Have you ever wondered what it’s like to live in a country considered “one of the best to live in the world”? Well, in the following interview we will tell you about the experience of working and living in Denmark with a “working holiday visa”. Whether you are from a Member State of the European Union or not, we believe that what Nacho is going to tell us will be interesting for you.
An Argentinian in Denmark
My name is Ignacio, I am 29 years old, from Argentina and I have a Degree in Agro-industrial Management (although I have not worked in my area for several years); for the last few years I’ve worked in the area of hospitality and tourism.
I am currently living in Copenhagen, Denmark. I chose this country because the visa (called “working holiday visa“) allows you to stay and work for a year in certain countries and Denmark seemed to me to be one of the best options.
What is it like to live in Copenhagen?
- How long have you been living there? I have been living in Denmark for 8 months, although I previously lived in Sweden for a year, so since July 2018 I have been in Scandinavia.
- What have been the procedures to be able to stabilize you there? (i.e. to rent a flat and be able to work): In my case, I applied for a visa (working holiday visa) of which the main requirements are: being between 18 and 30 years old and having enough money for the first few months, for a return ticket and to take out a health insurance for a year.
Working holiday’s procedures
In my case it took 3 weeks to been approved. The next step after approval is to get to the country and find a place to live (usually rent a room, since a flat is very expensive in these countries). Once you have the rental contract you can request the social security number (called CPR) that allows you to look for a job and open a bank account.
A large majority of Danes speak English
How has your adaptation been with the language? Is English enough to live and work or have you had to learn Danish? In my opinion Danish is a complicated language to learn, I have lived in Sweden and I think Swedish is easier. However, since my intention is to stay here for a year, I do not really need to learn it. Also English is enough to work since everyone in Denmark masters it perfectly (Denmark is ranked 2nd in the EF profiency Index).
What is Danish culture like?
What cultural differences have caught your attention? Could you share any anecdotes with us? There are many differences, for example, in Argentina we are warmer and closer (we greet with a kiss and with a hug), here they’re colder. Sometimes I’ve instinctively approached to greet someone “in our way” and they stopped me by reaching out to say hello.
I consider Denmark to be a world-class country, I could realize it during the pandemic and I feel that all the good work it has been doing over time has paid off at this difficult time.
There was no complete quarantine here, they closed bars, shops, schools and universities, but you could always go out on the street without any restrictions. In addition, the government provided aid to businesses and this helped make the country continue to function normally.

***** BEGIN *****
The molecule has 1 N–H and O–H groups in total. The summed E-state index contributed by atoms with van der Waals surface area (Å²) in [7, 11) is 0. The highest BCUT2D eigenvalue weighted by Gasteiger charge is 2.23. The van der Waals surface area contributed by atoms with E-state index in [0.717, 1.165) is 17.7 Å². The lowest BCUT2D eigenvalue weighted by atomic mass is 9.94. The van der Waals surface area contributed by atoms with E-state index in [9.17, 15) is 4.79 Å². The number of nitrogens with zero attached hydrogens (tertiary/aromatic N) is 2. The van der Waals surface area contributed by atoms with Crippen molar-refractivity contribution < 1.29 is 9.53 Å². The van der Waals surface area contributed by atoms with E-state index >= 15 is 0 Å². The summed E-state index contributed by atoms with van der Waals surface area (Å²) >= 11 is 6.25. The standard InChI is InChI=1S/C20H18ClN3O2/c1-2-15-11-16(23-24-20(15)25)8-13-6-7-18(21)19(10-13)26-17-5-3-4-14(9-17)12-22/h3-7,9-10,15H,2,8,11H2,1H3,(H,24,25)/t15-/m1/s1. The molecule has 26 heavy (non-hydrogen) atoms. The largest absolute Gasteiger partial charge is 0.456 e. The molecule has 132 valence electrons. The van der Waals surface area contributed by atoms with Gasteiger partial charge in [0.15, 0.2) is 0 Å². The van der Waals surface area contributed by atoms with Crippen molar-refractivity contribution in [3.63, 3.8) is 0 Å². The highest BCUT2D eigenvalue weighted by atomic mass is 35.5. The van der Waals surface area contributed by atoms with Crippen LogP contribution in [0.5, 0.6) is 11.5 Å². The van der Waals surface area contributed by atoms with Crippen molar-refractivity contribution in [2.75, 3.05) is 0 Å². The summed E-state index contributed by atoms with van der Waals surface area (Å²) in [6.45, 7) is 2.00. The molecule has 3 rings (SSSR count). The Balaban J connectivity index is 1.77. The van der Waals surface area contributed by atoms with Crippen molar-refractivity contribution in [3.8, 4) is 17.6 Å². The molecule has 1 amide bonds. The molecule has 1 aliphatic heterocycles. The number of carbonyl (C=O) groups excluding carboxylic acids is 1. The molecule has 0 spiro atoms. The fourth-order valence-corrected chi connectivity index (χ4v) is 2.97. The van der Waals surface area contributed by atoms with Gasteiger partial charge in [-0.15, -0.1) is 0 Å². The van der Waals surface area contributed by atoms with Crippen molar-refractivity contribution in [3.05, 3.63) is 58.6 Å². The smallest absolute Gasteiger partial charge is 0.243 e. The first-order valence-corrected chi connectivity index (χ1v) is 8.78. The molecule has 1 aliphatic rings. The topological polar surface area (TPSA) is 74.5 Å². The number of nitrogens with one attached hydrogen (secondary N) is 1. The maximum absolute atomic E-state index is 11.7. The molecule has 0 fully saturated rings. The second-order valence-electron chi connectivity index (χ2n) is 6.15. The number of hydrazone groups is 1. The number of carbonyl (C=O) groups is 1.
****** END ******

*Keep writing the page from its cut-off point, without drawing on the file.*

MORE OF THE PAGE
What is it like to work and live in Denmark?
Let’s talk about work, what differences can you tell us about your country or some other countries you’ve worked in? According to macro data, in Denmark there is no stipulated minimum wage, but it is estimated that the average of workers earn about 2100€ per month (net wage). Anyway you also have to consider that the cost of living is very high.
I think here they are much more relaxed, they do everything calmer and they don’t get so overwhelmed. They attend their work schedule and, if there is anything left to do, it’s left for the next day (they don’t work extra hours).
Is Denmark a good country to live in?
Would you recommend this country to live in? I would definitely recommend it. It has an excellent standard of living, good wages, good quality of life and everything works very well. If you like cycling it is ideal, since most of the population uses it as the main mode of transport.
Of course, not everything is so beautiful. The weather is not excellent. You have to get used to very gray, rainy, dark winters (sunset is at 8.30 am and at 4 pm it’s already dark)
Useful tips before moving to Denmark
My advice is that first of all to come with savings, because even though you can get a job soon, it is a very expensive place to start a new life. Then try to get a room that is up to 20-25 minutes by bike from the center, so you can take advantage of using bicycles as a means of transport.
Finally, I also recommend coming close to summer, that’s when there’s the most job offers, plus this way, the adaptation to the dark and cold winters will be easier.
- Do you plan to live there for a long period?: I came here to stay for a year (now I am 2 months away) and then I will continue to travel and try to live a year in another country.
- Finally, could you tell us what your next projects and/or destinations will be? Once this visa is over, if everything returns to normal, I would like to be able to travel for a few months and then apply for another visa, although I still don’t know where.
In conclusion, these visas offer you a great opportunity to travel, work, learn languages and have new experiences in different countries.
Interview conducted with @nachoenviaje.
Click HERE to see more about Working Holiday Visa in another country.